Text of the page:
Recipe: Mulled Wine

Mulled wine originated in the 2nd century as a way to keep the Romans warm during cold winters. As the Roman empire spread across Europe, so did the popularity of mulled wine. Europeans would mix their wine with spices to promote health and avoid sickness and add herbs and flowers to make unpalatable wine taste better. Nowadays, the beverage is often associated with the holidays and is enjoyed across the world under a variety of names, including Glühwein in Germany and Glögg in Sweden.  Continue reading “Recipe: Mulled Wine”

Woburn Abbey Scone Recipe

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The Victorians were masters of making the most out of difficult circumstances. Let’s follow suit. It may be bitterly cold and the sun may be masked by the winter drear, but never has a hot cup of tea and a scone been more enjoyable (or perhaps more fitting) than on such days. This recipe is a tried and true classic, hailing from Woburn Abbey in Buckinghamshire, UK. It has been adapted from A Treasury of Great Recipes by Mary & Vincent Prince and will hopefully bring a bit of warmth to heart and home on a blustery winter’s day. Continue reading “Woburn Abbey Scone Recipe”

A Day for Yorkshire Pudding

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National Yorkshire Pudding Day is upon us! The first published recipe for “Yorkshire Pudding” hails from Northern England and dates back to 1747 with Hannah Glasse’s bestselling cookbook, “The Art of Cookery Made Plain and Easy.”  In those days, Yorkshire pudding was served as an appetizer course for roast dinners. Meat was expensive, and so every bit of it was utilized. The pudding was cooked beneath the roasting meat so as to sop up those delicious drippings, an essential source of fat in the working class diet.  Leftover pudding found its way to the next-day breakfast table, dressed with syrup or jam. Since its origins, Yorkshire pudding has been adapted into various traditional British recipes. “Toad in the Hole” is a Yorkshire pudding stuffed with sausage and doused in onion gravy. And the batter for Yorkshire pudding also yields a lovely pancake. This 18th century staple begs to accompany your next harvest stew or Sunday pot roast. Continue reading “A Day for Yorkshire Pudding”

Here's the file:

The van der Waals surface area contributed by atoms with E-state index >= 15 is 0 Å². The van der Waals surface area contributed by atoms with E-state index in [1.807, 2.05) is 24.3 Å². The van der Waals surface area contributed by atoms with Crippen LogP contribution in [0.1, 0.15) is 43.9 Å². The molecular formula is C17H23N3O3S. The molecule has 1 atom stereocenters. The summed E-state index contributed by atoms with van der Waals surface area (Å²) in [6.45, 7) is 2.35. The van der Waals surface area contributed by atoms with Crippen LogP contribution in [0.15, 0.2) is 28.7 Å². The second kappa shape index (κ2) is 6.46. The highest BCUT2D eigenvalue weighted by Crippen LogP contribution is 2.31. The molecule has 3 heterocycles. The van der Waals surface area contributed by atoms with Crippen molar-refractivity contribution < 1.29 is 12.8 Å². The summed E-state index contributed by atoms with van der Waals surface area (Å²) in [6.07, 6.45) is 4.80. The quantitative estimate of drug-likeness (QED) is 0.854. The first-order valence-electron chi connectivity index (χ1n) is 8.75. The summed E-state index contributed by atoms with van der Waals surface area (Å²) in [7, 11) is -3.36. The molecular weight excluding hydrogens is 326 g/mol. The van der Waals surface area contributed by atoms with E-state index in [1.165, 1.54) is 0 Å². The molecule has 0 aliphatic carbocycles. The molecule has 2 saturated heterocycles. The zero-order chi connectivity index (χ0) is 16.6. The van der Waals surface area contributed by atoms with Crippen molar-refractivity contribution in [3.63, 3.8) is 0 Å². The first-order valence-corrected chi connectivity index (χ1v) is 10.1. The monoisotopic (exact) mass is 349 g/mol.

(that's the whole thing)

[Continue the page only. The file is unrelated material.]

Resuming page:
The Scoop on the Ice Cream Cone

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The ice cream cone made its debut on July 23rd, 1904 at the St. Louis World’s Fair and quickly became a national sensation. Then called a “cornucopia,” the first ice cream cone was made from a thin, rolled waffle baked to a crisp and filled with two scoops of ice cream. While the public origin of the ice cream cone is certainly the St. Louis World’s Fair, the details of its invention remain a mystery. Several confectioners sold ice cream cones that day in 1904, and each claimed credit for the tasty innovation. Now a favorite mainstay of sultry  summer afternoons, the ice cream cone turns 111 years old today. Shall we celebrate with a scoop?

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